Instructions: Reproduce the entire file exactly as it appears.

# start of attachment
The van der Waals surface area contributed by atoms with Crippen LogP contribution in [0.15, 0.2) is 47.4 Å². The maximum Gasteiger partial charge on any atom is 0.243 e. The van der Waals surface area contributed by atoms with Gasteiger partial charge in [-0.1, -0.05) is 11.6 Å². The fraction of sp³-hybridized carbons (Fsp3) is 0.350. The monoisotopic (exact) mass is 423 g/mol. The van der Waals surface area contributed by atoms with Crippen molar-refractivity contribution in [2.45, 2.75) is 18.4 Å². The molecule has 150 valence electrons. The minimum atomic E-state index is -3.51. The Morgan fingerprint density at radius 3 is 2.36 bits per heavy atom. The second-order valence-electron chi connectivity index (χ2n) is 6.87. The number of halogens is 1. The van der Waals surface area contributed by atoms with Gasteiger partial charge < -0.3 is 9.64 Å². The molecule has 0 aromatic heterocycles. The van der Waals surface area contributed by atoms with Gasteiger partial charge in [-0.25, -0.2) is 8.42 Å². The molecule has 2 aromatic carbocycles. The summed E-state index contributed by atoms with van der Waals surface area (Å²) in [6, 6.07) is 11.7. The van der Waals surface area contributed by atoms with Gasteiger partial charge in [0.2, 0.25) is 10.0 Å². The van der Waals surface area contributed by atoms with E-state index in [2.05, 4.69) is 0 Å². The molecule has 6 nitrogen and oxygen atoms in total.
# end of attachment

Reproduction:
The van der Waals surface area contributed by atoms with Crippen LogP contribution in [0.15, 0.2) is 47.4 Å². The maximum Gasteiger partial charge on any atom is 0.243 e. The van der Waals surface area contributed by atoms with Gasteiger partial charge in [-0.1, -0.05) is 11.6 Å². The fraction of sp³-hybridized carbons (Fsp3) is 0.350. The monoisotopic (exact) mass is 423 g/mol. The van der Waals surface area contributed by atoms with Crippen molar-refractivity contribution in [2.45, 2.75) is 18.4 Å². The molecule has 150 valence electrons. The minimum atomic E-state index is -3.51. The Morgan fingerprint density at radius 3 is 2.36 bits per heavy atom. The second-order valence-electron chi connectivity index (χ2n) is 6.87. The number of halogens is 1. The van der Waals surface area contributed by atoms with Gasteiger partial charge < -0.3 is 9.64 Å². The molecule has 0 aromatic heterocycles. The van der Waals surface area contributed by atoms with Gasteiger partial charge in [-0.25, -0.2) is 8.42 Å². The molecule has 2 aromatic carbocycles. The summed E-state index contributed by atoms with van der Waals surface area (Å²) in [6, 6.07) is 11.7. The van der Waals surface area contributed by atoms with Gasteiger partial charge in [0.2, 0.25) is 10.0 Å². The van der Waals surface area contributed by atoms with E-state index in [2.05, 4.69) is 0 Å². The molecule has 6 nitrogen and oxygen atoms in total.